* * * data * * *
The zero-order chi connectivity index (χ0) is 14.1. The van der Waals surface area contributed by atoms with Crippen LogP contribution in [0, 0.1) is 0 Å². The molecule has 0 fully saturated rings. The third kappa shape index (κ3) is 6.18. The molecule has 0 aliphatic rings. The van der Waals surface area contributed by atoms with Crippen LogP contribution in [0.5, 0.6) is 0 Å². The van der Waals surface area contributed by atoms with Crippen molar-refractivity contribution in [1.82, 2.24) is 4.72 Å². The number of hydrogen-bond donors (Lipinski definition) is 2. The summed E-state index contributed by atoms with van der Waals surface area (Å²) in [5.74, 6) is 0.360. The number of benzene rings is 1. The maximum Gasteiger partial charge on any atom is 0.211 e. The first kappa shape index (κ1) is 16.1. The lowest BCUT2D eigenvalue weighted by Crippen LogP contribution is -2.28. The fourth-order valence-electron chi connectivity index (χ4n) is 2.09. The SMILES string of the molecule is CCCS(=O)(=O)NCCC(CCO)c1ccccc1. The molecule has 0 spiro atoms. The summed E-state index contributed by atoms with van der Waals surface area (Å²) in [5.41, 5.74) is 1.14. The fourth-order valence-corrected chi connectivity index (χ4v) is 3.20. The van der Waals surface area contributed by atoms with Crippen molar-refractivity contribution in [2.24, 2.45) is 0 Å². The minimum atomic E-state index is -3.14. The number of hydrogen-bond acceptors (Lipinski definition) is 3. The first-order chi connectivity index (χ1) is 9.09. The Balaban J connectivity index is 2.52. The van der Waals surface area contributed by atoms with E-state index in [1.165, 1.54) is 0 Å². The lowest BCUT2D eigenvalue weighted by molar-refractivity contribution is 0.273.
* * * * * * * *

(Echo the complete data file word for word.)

The zero-order chi connectivity index (χ0) is 14.1. The van der Waals surface area contributed by atoms with Crippen LogP contribution in [0, 0.1) is 0 Å². The molecule has 0 fully saturated rings. The third kappa shape index (κ3) is 6.18. The molecule has 0 aliphatic rings. The van der Waals surface area contributed by atoms with Crippen LogP contribution in [0.5, 0.6) is 0 Å². The van der Waals surface area contributed by atoms with Crippen molar-refractivity contribution in [1.82, 2.24) is 4.72 Å². The number of hydrogen-bond donors (Lipinski definition) is 2. The summed E-state index contributed by atoms with van der Waals surface area (Å²) in [5.74, 6) is 0.360. The number of benzene rings is 1. The maximum Gasteiger partial charge on any atom is 0.211 e. The first kappa shape index (κ1) is 16.1. The lowest BCUT2D eigenvalue weighted by Crippen LogP contribution is -2.28. The fourth-order valence-electron chi connectivity index (χ4n) is 2.09. The SMILES string of the molecule is CCCS(=O)(=O)NCCC(CCO)c1ccccc1. The molecule has 0 spiro atoms. The summed E-state index contributed by atoms with van der Waals surface area (Å²) in [5.41, 5.74) is 1.14. The fourth-order valence-corrected chi connectivity index (χ4v) is 3.20. The van der Waals surface area contributed by atoms with Crippen molar-refractivity contribution in [2.24, 2.45) is 0 Å². The minimum atomic E-state index is -3.14. The number of hydrogen-bond acceptors (Lipinski definition) is 3. The first-order chi connectivity index (χ1) is 9.09. The Balaban J connectivity index is 2.52. The van der Waals surface area contributed by atoms with E-state index in [1.165, 1.54) is 0 Å². The lowest BCUT2D eigenvalue weighted by molar-refractivity contribution is 0.273.